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# C# Structures

The twenty-second, and final, part of the C# Object-Oriented Programming tutorial reviews the use of structures. Structures provide similar functionality to classes, but when instantiated resultant variables are value types, rather than reference types.

The new structure requires properties to hold the X and Y co-ordinates. These will contain integer values. The syntax for creating a property is identical to that of creating a class property. However, if linking the property to a private field, as shown below, the field may not be initialised in its declaration.

To create the two properties, add the following code within the structure's code block:

```private int _x, _y;

public int X
{
get { return _x; }
set { _x = value; }
}

public int Y
{
get { return _y; }
set { _y = value; }
}```

We can now add a method to the structure that calculates the length of the vector using the Pythagorean Theorem and the values of the two co-ordinates. To define this method, add the following code:

```public double CalculateLength()
{
return Math.Sqrt(_x * _x + _y * _y);
}```

### Instantiating a Structure

There are two manners in which to instantiate a structure and create a variable. The first way is to use the "new" operator and create a variable using the same syntax as when creating an object of a class. The new keyword causes a constructor to be executed according to the parameters used. In the following sample, a new vector is created using the default constructor. This means that when first created, the _x and _y fields are assigned their default values of zero until changed.

```Vector v = new Vector();
Console.WriteLine("X: {0}\tY: {1}", v.X, v.Y);
Console.WriteLine("Length: {0}", v.CalculateLength());

v.X = 30;
v.Y = 40;
Console.WriteLine("X: {0}\tY: {1}", v.X, v.Y);
Console.WriteLine("Length: {0}", v.CalculateLength());

/* OUTPUT

X: 0    Y: 0
Length: 0
X: 30   Y: 40
Length: 50

*/```

### Instantiating a Structure Without the New Operator

A structure-type variable can be created without using the new keyword. In this case, all of the fields in the structure remain unassigned until their values have been set. In addition, the compiler sees the entire variable as unassigned unless every field has been given a value. If fields are not assigned a value the code will not compile. This is somewhat restrictive as it means that all of the fields in the structure must be public, limiting the good effects of encapsulation. However, for very simple structures this may be seen as acceptable.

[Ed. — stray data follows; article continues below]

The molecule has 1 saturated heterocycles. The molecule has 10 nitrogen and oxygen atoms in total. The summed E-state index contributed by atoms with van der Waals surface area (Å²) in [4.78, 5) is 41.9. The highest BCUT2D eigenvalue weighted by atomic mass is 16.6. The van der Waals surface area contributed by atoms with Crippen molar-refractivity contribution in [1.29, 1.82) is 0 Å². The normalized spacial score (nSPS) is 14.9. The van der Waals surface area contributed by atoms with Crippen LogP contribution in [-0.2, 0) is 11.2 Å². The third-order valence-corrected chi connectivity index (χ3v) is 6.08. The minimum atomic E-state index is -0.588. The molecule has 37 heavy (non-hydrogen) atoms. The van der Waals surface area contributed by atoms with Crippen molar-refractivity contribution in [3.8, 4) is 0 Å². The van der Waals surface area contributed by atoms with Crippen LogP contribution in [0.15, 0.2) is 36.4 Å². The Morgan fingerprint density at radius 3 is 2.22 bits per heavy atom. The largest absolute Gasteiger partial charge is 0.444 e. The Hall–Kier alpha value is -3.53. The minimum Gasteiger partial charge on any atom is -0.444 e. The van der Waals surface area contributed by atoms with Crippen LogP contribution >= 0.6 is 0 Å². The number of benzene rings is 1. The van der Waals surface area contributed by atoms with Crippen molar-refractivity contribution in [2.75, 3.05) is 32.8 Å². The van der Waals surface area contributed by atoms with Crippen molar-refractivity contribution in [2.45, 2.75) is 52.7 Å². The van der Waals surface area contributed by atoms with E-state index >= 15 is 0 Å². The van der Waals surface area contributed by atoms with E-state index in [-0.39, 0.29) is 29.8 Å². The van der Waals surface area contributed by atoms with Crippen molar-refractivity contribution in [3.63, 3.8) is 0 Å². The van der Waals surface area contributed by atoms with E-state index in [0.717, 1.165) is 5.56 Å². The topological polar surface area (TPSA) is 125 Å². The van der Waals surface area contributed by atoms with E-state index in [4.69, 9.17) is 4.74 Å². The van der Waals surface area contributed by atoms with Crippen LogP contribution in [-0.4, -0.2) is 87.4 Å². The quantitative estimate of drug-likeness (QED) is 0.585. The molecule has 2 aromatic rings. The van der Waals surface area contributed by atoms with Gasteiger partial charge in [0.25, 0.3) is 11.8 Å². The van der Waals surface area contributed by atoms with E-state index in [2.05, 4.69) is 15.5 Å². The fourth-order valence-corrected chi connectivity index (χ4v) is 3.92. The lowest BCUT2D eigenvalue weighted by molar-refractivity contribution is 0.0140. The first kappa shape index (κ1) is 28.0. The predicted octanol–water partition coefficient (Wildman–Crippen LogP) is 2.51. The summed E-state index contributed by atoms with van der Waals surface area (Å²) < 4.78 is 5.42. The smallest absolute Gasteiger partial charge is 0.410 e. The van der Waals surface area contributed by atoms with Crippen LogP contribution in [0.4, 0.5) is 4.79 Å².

To show this second method of instantiation, the structure must be updated to use public fields rather than properties. Modify the Vector code as follows:

```struct Vector
{
public int X, Y;

public double CalculateLength()
{
return Math.Sqrt(X * X + Y * Y);
}
}```

We can now instantiate the Vector structure without the new keyword as follows:

```Vector v;
v.X = 30;
v.Y = 40;
Console.WriteLine("X: {0}\tY: {1}", v.X, v.Y);
Console.WriteLine("Length: {0}", v.CalculateLength());

/* OUTPUT

X: 30   Y: 40
Length: 50

*/```

The final type of member that we will demonstrate in this article is a constructor. As with classes, multiple constructors can be added to a structure in order to initialise it in varying ways. The selection of the constructor to execute on instantiating a class is dependant upon the signature used with the "new" keyword.

To show the use of a new constructor, add the following declaration to the structure's code block. This constructor will allow the two co-ordinates to be set on instantiation:

```public Vector(int x, int y)
{
X = x;
Y = y;
}```

We can test the new constructor using the following code:

```Vector v = new Vector(30, 40);
Console.WriteLine("X: {0}\tY: {1}", v.X, v.Y);
Console.WriteLine("Length: {0}", v.CalculateLength());

/* OUTPUT

X: 30   Y: 40
Length: 50

*/```

NB: Unlike with class definitions, adding a new constructor does not remove the availability of the default constructor.

## Structures are Value Types

As described previously, the major difference between classes and structures is that structures are value types. Now that we have a structure, this can be demonstrated. In the following code, a Vector is instantiated and a copy is made. When the copy's fields are modified, there is no effect upon the original structure. This differs from the use of classes and their objects, as each variable would be a reference to the same data. If the data in one object were to change, the data in the other object would appear changed also.

```Vector v1 = new Vector(30, 40);
Vector v2 = v1;

v2.X = 10;
v2.Y = 15;

Console.WriteLine("X1: {0}\tY1: {1}", v1.X, v1.Y);
Console.WriteLine("X2: {0}\tY2: {1}", v2.X, v2.Y);

/* OUTPUT

X1: 30  Y1: 40
X2: 10  Y2: 15

*/```
5 May 2008